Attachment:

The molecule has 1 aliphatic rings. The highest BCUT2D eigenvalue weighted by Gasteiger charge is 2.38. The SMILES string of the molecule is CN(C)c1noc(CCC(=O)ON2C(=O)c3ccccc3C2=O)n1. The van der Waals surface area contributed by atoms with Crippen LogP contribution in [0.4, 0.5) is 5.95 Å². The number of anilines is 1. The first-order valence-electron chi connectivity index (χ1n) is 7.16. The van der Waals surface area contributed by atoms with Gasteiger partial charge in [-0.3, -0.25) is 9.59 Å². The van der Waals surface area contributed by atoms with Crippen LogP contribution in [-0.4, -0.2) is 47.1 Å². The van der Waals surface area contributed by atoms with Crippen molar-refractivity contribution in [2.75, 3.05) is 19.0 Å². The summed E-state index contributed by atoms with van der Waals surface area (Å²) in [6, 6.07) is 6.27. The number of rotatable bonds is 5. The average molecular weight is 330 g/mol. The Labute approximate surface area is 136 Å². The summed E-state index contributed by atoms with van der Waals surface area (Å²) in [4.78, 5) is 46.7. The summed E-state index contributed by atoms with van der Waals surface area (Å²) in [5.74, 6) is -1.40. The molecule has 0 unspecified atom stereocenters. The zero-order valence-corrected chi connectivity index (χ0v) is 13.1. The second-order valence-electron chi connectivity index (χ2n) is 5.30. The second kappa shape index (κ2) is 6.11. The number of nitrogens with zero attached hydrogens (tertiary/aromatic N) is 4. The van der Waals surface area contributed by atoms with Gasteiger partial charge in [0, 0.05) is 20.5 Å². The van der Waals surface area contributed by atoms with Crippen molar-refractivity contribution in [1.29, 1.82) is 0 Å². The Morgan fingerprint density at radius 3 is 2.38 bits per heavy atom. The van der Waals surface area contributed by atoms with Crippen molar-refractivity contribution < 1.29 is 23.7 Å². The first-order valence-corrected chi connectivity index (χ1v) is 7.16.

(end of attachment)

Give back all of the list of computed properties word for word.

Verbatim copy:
The molecule has 1 aliphatic rings. The highest BCUT2D eigenvalue weighted by Gasteiger charge is 2.38. The SMILES string of the molecule is CN(C)c1noc(CCC(=O)ON2C(=O)c3ccccc3C2=O)n1. The van der Waals surface area contributed by atoms with Crippen LogP contribution in [0.4, 0.5) is 5.95 Å². The number of anilines is 1. The first-order valence-electron chi connectivity index (χ1n) is 7.16. The van der Waals surface area contributed by atoms with Gasteiger partial charge in [-0.3, -0.25) is 9.59 Å². The van der Waals surface area contributed by atoms with Crippen LogP contribution in [-0.4, -0.2) is 47.1 Å². The van der Waals surface area contributed by atoms with Crippen molar-refractivity contribution in [2.75, 3.05) is 19.0 Å². The summed E-state index contributed by atoms with van der Waals surface area (Å²) in [6, 6.07) is 6.27. The number of rotatable bonds is 5. The average molecular weight is 330 g/mol. The Labute approximate surface area is 136 Å². The summed E-state index contributed by atoms with van der Waals surface area (Å²) in [4.78, 5) is 46.7. The summed E-state index contributed by atoms with van der Waals surface area (Å²) in [5.74, 6) is -1.40. The molecule has 0 unspecified atom stereocenters. The zero-order valence-corrected chi connectivity index (χ0v) is 13.1. The second-order valence-electron chi connectivity index (χ2n) is 5.30. The second kappa shape index (κ2) is 6.11. The number of nitrogens with zero attached hydrogens (tertiary/aromatic N) is 4. The van der Waals surface area contributed by atoms with Gasteiger partial charge in [0, 0.05) is 20.5 Å². The van der Waals surface area contributed by atoms with Crippen molar-refractivity contribution in [1.29, 1.82) is 0 Å². The Morgan fingerprint density at radius 3 is 2.38 bits per heavy atom. The van der Waals surface area contributed by atoms with Crippen molar-refractivity contribution < 1.29 is 23.7 Å². The first-order valence-corrected chi connectivity index (χ1v) is 7.16.